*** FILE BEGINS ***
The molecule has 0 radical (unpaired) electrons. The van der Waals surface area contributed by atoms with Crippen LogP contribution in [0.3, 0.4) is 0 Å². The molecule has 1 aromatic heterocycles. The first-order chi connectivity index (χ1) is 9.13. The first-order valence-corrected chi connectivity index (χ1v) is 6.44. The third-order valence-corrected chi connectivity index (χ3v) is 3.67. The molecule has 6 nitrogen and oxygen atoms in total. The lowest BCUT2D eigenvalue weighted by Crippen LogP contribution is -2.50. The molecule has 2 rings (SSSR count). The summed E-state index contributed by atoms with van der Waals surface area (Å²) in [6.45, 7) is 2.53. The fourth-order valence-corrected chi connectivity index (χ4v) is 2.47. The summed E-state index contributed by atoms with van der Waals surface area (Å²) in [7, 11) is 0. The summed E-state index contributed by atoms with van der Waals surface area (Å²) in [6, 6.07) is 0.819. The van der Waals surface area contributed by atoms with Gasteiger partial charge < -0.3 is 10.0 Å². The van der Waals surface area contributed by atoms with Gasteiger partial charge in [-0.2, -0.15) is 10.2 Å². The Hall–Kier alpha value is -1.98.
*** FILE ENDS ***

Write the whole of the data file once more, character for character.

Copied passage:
The molecule has 0 radical (unpaired) electrons. The van der Waals surface area contributed by atoms with Crippen LogP contribution in [0.3, 0.4) is 0 Å². The molecule has 1 aromatic heterocycles. The first-order chi connectivity index (χ1) is 9.13. The first-order valence-corrected chi connectivity index (χ1v) is 6.44. The third-order valence-corrected chi connectivity index (χ3v) is 3.67. The molecule has 6 nitrogen and oxygen atoms in total. The lowest BCUT2D eigenvalue weighted by Crippen LogP contribution is -2.50. The molecule has 2 rings (SSSR count). The summed E-state index contributed by atoms with van der Waals surface area (Å²) in [6.45, 7) is 2.53. The fourth-order valence-corrected chi connectivity index (χ4v) is 2.47. The summed E-state index contributed by atoms with van der Waals surface area (Å²) in [7, 11) is 0. The summed E-state index contributed by atoms with van der Waals surface area (Å²) in [6, 6.07) is 0.819. The van der Waals surface area contributed by atoms with Gasteiger partial charge < -0.3 is 10.0 Å². The van der Waals surface area contributed by atoms with Gasteiger partial charge in [-0.2, -0.15) is 10.2 Å². The Hall–Kier alpha value is -1.98.